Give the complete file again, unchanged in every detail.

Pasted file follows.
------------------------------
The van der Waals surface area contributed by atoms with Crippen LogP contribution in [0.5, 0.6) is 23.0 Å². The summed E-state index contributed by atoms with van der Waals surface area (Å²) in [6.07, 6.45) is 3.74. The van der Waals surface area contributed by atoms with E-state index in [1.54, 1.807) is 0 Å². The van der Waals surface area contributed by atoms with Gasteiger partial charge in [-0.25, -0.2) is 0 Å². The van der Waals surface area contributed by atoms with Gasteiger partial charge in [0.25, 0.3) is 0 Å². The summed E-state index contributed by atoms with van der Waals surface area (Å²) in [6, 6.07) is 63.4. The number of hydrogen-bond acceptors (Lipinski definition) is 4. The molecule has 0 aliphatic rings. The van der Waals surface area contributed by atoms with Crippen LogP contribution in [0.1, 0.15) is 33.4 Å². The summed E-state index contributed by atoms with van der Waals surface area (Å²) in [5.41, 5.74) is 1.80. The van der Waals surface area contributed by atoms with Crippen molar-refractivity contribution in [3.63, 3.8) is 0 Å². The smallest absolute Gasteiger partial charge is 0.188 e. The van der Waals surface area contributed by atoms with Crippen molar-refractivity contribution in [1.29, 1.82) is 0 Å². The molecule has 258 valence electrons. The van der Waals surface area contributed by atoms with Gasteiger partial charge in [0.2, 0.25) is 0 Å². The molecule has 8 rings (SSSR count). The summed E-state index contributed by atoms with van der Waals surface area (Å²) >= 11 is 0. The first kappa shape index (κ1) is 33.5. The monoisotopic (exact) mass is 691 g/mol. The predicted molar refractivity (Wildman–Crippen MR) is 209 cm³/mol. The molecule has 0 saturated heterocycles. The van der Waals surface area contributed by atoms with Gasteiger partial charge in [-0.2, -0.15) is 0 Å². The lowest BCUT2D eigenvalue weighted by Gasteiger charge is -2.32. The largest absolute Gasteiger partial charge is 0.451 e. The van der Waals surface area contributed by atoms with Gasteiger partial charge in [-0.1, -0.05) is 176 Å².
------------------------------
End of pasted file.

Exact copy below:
The van der Waals surface area contributed by atoms with Crippen LogP contribution in [0.5, 0.6) is 23.0 Å². The summed E-state index contributed by atoms with van der Waals surface area (Å²) in [6.07, 6.45) is 3.74. The van der Waals surface area contributed by atoms with E-state index in [1.54, 1.807) is 0 Å². The van der Waals surface area contributed by atoms with Gasteiger partial charge in [-0.25, -0.2) is 0 Å². The van der Waals surface area contributed by atoms with Gasteiger partial charge in [0.25, 0.3) is 0 Å². The summed E-state index contributed by atoms with van der Waals surface area (Å²) in [6, 6.07) is 63.4. The number of hydrogen-bond acceptors (Lipinski definition) is 4. The molecule has 0 aliphatic rings. The van der Waals surface area contributed by atoms with Crippen LogP contribution in [0.1, 0.15) is 33.4 Å². The summed E-state index contributed by atoms with van der Waals surface area (Å²) in [5.41, 5.74) is 1.80. The van der Waals surface area contributed by atoms with Crippen molar-refractivity contribution in [3.63, 3.8) is 0 Å². The smallest absolute Gasteiger partial charge is 0.188 e. The van der Waals surface area contributed by atoms with Crippen molar-refractivity contribution in [1.29, 1.82) is 0 Å². The molecule has 258 valence electrons. The van der Waals surface area contributed by atoms with Gasteiger partial charge in [0.2, 0.25) is 0 Å². The molecule has 8 rings (SSSR count). The summed E-state index contributed by atoms with van der Waals surface area (Å²) >= 11 is 0. The first kappa shape index (κ1) is 33.5. The monoisotopic (exact) mass is 691 g/mol. The predicted molar refractivity (Wildman–Crippen MR) is 209 cm³/mol. The molecule has 0 saturated heterocycles. The van der Waals surface area contributed by atoms with Gasteiger partial charge in [-0.2, -0.15) is 0 Å². The lowest BCUT2D eigenvalue weighted by Gasteiger charge is -2.32. The largest absolute Gasteiger partial charge is 0.451 e. The van der Waals surface area contributed by atoms with Gasteiger partial charge in [-0.1, -0.05) is 176 Å².